In collaboration with Slate's photo blog, Behold, we are extending the conversation with some of their featured photographers.
Alejandro Cartagena’s images of young, joyous concertgoers that make up his series Bliss, are a reflection of the last feelings of happiness Cartagena felt as a teenager. At 13, he moved from his home in the Dominican Republic to Mexico, a change that was emotionally scarring and stuck with Cartagena into adulthood; working on the project was therapeutic for the Mexican-based photographer. Bliss is currently on view at Kopeikin Gallery in Los Angeles through December 20. Cartagena also recently published a book, Carpoolers. He spoke with us about his work ethic and how he built his relationships with his galleries. Go here to read the full interview.
Talk a bit about your process of becoming a fine art photographer.
At the beginning of my career I was doing work for myself and trying to get into contests and group exhibitions, and I was lucky enough to have galleries take me in. Whenever I have new work they’re always looking to see what they can show: they take it to art fairs or they put on a solo show. My career has shifted a little bit in that I have this outlet where I can put out the things I am thinking about.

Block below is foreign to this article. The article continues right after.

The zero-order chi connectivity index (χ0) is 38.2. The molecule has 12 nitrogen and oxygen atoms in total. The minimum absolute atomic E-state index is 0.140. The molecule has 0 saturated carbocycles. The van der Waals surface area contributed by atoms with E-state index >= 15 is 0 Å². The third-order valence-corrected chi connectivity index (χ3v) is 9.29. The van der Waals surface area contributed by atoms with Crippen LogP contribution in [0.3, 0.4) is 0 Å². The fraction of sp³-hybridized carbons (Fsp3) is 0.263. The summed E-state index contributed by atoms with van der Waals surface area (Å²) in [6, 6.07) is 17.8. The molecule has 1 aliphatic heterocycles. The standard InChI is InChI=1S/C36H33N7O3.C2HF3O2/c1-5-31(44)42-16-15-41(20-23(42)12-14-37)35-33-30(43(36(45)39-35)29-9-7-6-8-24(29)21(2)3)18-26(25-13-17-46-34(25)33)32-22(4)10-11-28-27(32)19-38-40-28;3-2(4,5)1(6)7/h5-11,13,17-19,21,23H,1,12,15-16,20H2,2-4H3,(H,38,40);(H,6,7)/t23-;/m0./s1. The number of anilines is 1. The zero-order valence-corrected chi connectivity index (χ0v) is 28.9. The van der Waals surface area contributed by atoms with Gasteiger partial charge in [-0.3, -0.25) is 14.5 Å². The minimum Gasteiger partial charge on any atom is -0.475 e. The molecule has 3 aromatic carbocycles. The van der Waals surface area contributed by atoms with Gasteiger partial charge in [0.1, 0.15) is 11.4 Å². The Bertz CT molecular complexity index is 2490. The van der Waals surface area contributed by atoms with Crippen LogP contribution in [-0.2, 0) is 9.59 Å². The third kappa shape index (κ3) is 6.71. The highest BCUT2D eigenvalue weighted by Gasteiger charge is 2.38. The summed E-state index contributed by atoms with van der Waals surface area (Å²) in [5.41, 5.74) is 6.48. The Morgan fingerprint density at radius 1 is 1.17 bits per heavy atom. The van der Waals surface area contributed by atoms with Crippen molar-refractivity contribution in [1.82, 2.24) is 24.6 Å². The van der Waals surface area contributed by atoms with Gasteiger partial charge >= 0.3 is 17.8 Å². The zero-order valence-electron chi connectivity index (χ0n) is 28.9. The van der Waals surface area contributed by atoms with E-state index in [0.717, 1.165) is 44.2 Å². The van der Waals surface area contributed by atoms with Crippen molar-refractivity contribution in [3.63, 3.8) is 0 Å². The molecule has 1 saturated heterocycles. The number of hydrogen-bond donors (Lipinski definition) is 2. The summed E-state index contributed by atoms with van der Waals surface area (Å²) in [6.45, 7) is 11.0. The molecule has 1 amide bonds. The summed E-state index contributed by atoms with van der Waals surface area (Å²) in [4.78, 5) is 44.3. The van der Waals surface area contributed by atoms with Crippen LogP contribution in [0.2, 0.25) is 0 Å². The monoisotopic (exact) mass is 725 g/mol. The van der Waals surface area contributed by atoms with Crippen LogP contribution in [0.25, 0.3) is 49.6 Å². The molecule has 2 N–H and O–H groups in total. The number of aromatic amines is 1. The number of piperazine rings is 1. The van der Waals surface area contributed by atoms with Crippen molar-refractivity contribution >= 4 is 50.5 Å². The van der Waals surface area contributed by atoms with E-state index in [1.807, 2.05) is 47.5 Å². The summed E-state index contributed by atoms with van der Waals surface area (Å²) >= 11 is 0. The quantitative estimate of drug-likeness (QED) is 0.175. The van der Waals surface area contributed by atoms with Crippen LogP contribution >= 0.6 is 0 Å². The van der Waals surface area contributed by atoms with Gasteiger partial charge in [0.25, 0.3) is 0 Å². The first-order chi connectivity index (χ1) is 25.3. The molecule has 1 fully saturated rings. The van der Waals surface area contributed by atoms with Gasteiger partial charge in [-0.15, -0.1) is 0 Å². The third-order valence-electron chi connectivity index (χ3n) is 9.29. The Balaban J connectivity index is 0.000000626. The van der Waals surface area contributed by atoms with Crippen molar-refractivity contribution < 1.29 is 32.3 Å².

How did Bliss become something you wanted to show in a gallery?
Bliss came out after three projects were done that didn’t even make my website. I’m always doing new work but then sometimes you get this moment of something that works both visually and conceptually. Sometimes the galleries are interested, other times other venues are interested; I’m always doing new work basically because I’m hyperactive and can’t stop doing stuff.
When you first started out, did you want to be part of the fine art world?
I’m not going to say everybody but that’s something you see when you’re completely outside (of gallery life), the possibility of making enough money to do what you love to do, instead of relying on grants or another job to put that money into your personal work. It’s a dream come true to be able to produce work, publish work and exhibit work to make money in order to do more work. I’m not making money: I’m getting money back to do work every single time. At this stage, the money that comes in I put back into my career and to explore things that are in my head right now. At the beginning it was something I aspired to and I didn’t know how to do it. The way it happened was for me to do consistent, good work and eventually things catch up and the gallery notices I’ve done many successful projects.